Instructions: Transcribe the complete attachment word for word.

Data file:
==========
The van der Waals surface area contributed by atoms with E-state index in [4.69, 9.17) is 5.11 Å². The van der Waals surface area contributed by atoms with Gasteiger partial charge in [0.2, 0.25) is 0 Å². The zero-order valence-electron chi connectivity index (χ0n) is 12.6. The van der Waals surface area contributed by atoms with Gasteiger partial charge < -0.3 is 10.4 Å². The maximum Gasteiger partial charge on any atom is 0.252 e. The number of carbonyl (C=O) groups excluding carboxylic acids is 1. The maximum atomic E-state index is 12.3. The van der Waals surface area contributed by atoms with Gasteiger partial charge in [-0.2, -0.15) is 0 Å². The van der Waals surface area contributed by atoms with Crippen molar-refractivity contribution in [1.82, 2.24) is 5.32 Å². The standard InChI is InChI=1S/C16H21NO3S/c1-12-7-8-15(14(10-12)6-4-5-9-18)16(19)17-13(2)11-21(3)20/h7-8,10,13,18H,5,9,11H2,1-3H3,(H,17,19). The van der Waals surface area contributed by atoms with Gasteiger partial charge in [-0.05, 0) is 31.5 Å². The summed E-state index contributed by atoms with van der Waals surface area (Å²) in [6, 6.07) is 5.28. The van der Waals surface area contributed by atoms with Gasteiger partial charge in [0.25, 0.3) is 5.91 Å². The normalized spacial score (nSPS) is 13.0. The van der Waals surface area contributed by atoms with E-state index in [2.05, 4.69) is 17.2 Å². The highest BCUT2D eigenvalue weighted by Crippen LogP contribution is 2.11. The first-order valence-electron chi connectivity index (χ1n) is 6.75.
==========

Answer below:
The van der Waals surface area contributed by atoms with E-state index in [4.69, 9.17) is 5.11 Å². The van der Waals surface area contributed by atoms with Gasteiger partial charge in [0.2, 0.25) is 0 Å². The zero-order valence-electron chi connectivity index (χ0n) is 12.6. The van der Waals surface area contributed by atoms with Gasteiger partial charge < -0.3 is 10.4 Å². The maximum Gasteiger partial charge on any atom is 0.252 e. The number of carbonyl (C=O) groups excluding carboxylic acids is 1. The maximum atomic E-state index is 12.3. The van der Waals surface area contributed by atoms with Gasteiger partial charge in [-0.2, -0.15) is 0 Å². The van der Waals surface area contributed by atoms with Crippen molar-refractivity contribution in [1.82, 2.24) is 5.32 Å². The standard InChI is InChI=1S/C16H21NO3S/c1-12-7-8-15(14(10-12)6-4-5-9-18)16(19)17-13(2)11-21(3)20/h7-8,10,13,18H,5,9,11H2,1-3H3,(H,17,19). The van der Waals surface area contributed by atoms with Gasteiger partial charge in [-0.05, 0) is 31.5 Å². The summed E-state index contributed by atoms with van der Waals surface area (Å²) in [6, 6.07) is 5.28. The van der Waals surface area contributed by atoms with Gasteiger partial charge in [0.25, 0.3) is 5.91 Å². The normalized spacial score (nSPS) is 13.0. The van der Waals surface area contributed by atoms with E-state index in [2.05, 4.69) is 17.2 Å². The highest BCUT2D eigenvalue weighted by Crippen LogP contribution is 2.11. The first-order valence-electron chi connectivity index (χ1n) is 6.75.